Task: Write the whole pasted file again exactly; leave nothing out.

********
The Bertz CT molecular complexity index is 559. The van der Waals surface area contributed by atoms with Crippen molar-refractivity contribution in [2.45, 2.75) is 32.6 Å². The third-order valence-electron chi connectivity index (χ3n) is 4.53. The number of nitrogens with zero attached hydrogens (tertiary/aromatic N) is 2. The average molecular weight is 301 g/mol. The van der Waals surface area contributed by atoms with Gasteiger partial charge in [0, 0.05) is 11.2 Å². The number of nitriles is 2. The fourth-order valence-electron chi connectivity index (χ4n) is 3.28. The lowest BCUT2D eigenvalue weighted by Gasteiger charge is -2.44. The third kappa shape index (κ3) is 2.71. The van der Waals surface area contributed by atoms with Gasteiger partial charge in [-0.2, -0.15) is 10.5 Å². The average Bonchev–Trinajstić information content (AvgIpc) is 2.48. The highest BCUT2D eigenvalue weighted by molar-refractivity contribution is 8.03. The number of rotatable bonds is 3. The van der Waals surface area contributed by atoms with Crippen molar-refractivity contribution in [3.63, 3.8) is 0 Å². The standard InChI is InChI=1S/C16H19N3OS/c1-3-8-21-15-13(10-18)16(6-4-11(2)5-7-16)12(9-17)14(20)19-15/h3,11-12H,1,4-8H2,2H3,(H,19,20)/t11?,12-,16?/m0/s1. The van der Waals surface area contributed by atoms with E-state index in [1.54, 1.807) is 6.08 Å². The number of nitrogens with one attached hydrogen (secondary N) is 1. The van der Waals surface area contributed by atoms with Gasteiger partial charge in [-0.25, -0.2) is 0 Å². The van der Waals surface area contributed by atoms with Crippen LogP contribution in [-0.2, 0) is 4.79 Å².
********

The Bertz CT molecular complexity index is 559. The van der Waals surface area contributed by atoms with Crippen molar-refractivity contribution in [2.45, 2.75) is 32.6 Å². The third-order valence-electron chi connectivity index (χ3n) is 4.53. The number of nitrogens with zero attached hydrogens (tertiary/aromatic N) is 2. The average molecular weight is 301 g/mol. The van der Waals surface area contributed by atoms with Gasteiger partial charge in [0, 0.05) is 11.2 Å². The number of nitriles is 2. The fourth-order valence-electron chi connectivity index (χ4n) is 3.28. The lowest BCUT2D eigenvalue weighted by Gasteiger charge is -2.44. The third kappa shape index (κ3) is 2.71. The van der Waals surface area contributed by atoms with Gasteiger partial charge in [-0.2, -0.15) is 10.5 Å². The average Bonchev–Trinajstić information content (AvgIpc) is 2.48. The highest BCUT2D eigenvalue weighted by molar-refractivity contribution is 8.03. The number of rotatable bonds is 3. The van der Waals surface area contributed by atoms with Crippen molar-refractivity contribution in [3.63, 3.8) is 0 Å². The standard InChI is InChI=1S/C16H19N3OS/c1-3-8-21-15-13(10-18)16(6-4-11(2)5-7-16)12(9-17)14(20)19-15/h3,11-12H,1,4-8H2,2H3,(H,19,20)/t11?,12-,16?/m0/s1. The van der Waals surface area contributed by atoms with E-state index in [1.54, 1.807) is 6.08 Å². The number of nitrogens with one attached hydrogen (secondary N) is 1. The van der Waals surface area contributed by atoms with Gasteiger partial charge in [-0.25, -0.2) is 0 Å². The van der Waals surface area contributed by atoms with Crippen LogP contribution in [-0.2, 0) is 4.79 Å².